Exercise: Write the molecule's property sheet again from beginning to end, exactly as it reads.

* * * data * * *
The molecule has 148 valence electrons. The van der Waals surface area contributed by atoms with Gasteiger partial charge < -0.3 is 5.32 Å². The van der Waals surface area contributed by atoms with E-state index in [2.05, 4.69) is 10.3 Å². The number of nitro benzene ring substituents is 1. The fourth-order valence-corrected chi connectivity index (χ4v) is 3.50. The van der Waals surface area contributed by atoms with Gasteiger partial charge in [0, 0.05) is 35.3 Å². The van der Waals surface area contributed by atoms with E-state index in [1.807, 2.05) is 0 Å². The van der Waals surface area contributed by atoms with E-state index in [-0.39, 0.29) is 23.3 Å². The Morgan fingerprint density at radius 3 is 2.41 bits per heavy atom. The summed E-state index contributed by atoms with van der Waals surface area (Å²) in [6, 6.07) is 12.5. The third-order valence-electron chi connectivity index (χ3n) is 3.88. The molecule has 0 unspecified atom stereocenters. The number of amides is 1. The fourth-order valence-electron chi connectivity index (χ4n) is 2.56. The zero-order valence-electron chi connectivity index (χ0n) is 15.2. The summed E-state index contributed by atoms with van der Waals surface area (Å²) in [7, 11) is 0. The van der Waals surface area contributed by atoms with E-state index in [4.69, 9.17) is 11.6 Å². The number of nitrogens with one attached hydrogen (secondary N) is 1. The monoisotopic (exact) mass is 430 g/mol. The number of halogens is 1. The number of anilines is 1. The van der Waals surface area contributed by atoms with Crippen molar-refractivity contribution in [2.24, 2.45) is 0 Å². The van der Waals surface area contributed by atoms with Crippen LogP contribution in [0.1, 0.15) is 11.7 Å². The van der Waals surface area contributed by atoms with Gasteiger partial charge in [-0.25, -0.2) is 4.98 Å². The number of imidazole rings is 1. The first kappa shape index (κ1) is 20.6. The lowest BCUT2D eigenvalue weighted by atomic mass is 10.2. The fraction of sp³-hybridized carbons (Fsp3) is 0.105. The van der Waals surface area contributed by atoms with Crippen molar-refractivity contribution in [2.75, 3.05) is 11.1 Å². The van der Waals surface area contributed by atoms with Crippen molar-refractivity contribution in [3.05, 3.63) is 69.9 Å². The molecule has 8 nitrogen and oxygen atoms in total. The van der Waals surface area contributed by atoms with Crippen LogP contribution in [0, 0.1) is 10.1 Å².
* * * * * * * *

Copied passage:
The molecule has 148 valence electrons. The van der Waals surface area contributed by atoms with Gasteiger partial charge < -0.3 is 5.32 Å². The van der Waals surface area contributed by atoms with E-state index in [2.05, 4.69) is 10.3 Å². The number of nitro benzene ring substituents is 1. The fourth-order valence-corrected chi connectivity index (χ4v) is 3.50. The van der Waals surface area contributed by atoms with Gasteiger partial charge in [0, 0.05) is 35.3 Å². The van der Waals surface area contributed by atoms with E-state index in [1.807, 2.05) is 0 Å². The van der Waals surface area contributed by atoms with E-state index in [-0.39, 0.29) is 23.3 Å². The Morgan fingerprint density at radius 3 is 2.41 bits per heavy atom. The summed E-state index contributed by atoms with van der Waals surface area (Å²) in [6, 6.07) is 12.5. The third-order valence-electron chi connectivity index (χ3n) is 3.88. The molecule has 0 unspecified atom stereocenters. The number of amides is 1. The fourth-order valence-electron chi connectivity index (χ4n) is 2.56. The zero-order valence-electron chi connectivity index (χ0n) is 15.2. The summed E-state index contributed by atoms with van der Waals surface area (Å²) in [7, 11) is 0. The van der Waals surface area contributed by atoms with E-state index in [4.69, 9.17) is 11.6 Å². The number of nitrogens with one attached hydrogen (secondary N) is 1. The monoisotopic (exact) mass is 430 g/mol. The number of halogens is 1. The number of anilines is 1. The van der Waals surface area contributed by atoms with Crippen molar-refractivity contribution in [2.24, 2.45) is 0 Å². The van der Waals surface area contributed by atoms with Crippen LogP contribution in [0.1, 0.15) is 11.7 Å². The van der Waals surface area contributed by atoms with Gasteiger partial charge in [-0.25, -0.2) is 4.98 Å². The number of imidazole rings is 1. The first kappa shape index (κ1) is 20.6. The lowest BCUT2D eigenvalue weighted by atomic mass is 10.2. The fraction of sp³-hybridized carbons (Fsp3) is 0.105. The van der Waals surface area contributed by atoms with Crippen molar-refractivity contribution in [2.75, 3.05) is 11.1 Å². The van der Waals surface area contributed by atoms with Crippen molar-refractivity contribution in [3.05, 3.63) is 69.9 Å². The molecule has 8 nitrogen and oxygen atoms in total. The van der Waals surface area contributed by atoms with Crippen LogP contribution in [0, 0.1) is 10.1 Å².